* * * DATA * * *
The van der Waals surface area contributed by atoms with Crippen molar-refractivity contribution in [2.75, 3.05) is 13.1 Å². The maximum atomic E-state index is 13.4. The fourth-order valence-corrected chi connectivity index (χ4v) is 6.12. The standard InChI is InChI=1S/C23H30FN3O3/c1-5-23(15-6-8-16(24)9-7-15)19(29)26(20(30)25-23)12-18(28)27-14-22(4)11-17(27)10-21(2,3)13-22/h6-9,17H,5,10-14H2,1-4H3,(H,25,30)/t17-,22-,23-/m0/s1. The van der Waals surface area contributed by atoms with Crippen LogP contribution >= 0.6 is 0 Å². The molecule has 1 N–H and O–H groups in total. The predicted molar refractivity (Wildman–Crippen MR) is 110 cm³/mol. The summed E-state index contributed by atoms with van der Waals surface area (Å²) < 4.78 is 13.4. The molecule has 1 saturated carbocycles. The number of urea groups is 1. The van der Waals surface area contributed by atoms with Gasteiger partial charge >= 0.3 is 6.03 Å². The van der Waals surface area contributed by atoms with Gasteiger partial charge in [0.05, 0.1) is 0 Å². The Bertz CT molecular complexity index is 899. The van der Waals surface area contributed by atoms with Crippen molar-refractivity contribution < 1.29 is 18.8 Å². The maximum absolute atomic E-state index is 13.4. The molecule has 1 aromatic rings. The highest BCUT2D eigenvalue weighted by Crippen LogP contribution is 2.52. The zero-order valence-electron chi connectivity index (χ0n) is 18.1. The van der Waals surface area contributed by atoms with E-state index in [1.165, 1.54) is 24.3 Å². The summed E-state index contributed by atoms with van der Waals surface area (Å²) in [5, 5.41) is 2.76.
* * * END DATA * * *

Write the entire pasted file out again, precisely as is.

The van der Waals surface area contributed by atoms with Crippen molar-refractivity contribution in [2.75, 3.05) is 13.1 Å². The maximum atomic E-state index is 13.4. The fourth-order valence-corrected chi connectivity index (χ4v) is 6.12. The standard InChI is InChI=1S/C23H30FN3O3/c1-5-23(15-6-8-16(24)9-7-15)19(29)26(20(30)25-23)12-18(28)27-14-22(4)11-17(27)10-21(2,3)13-22/h6-9,17H,5,10-14H2,1-4H3,(H,25,30)/t17-,22-,23-/m0/s1. The van der Waals surface area contributed by atoms with Crippen LogP contribution >= 0.6 is 0 Å². The molecule has 1 N–H and O–H groups in total. The predicted molar refractivity (Wildman–Crippen MR) is 110 cm³/mol. The summed E-state index contributed by atoms with van der Waals surface area (Å²) < 4.78 is 13.4. The molecule has 1 saturated carbocycles. The number of urea groups is 1. The van der Waals surface area contributed by atoms with Gasteiger partial charge >= 0.3 is 6.03 Å². The van der Waals surface area contributed by atoms with Gasteiger partial charge in [0.05, 0.1) is 0 Å². The Bertz CT molecular complexity index is 899. The van der Waals surface area contributed by atoms with Crippen molar-refractivity contribution < 1.29 is 18.8 Å². The maximum absolute atomic E-state index is 13.4. The molecule has 1 aromatic rings. The highest BCUT2D eigenvalue weighted by Crippen LogP contribution is 2.52. The zero-order valence-electron chi connectivity index (χ0n) is 18.1. The van der Waals surface area contributed by atoms with E-state index in [1.165, 1.54) is 24.3 Å². The summed E-state index contributed by atoms with van der Waals surface area (Å²) in [5, 5.41) is 2.76.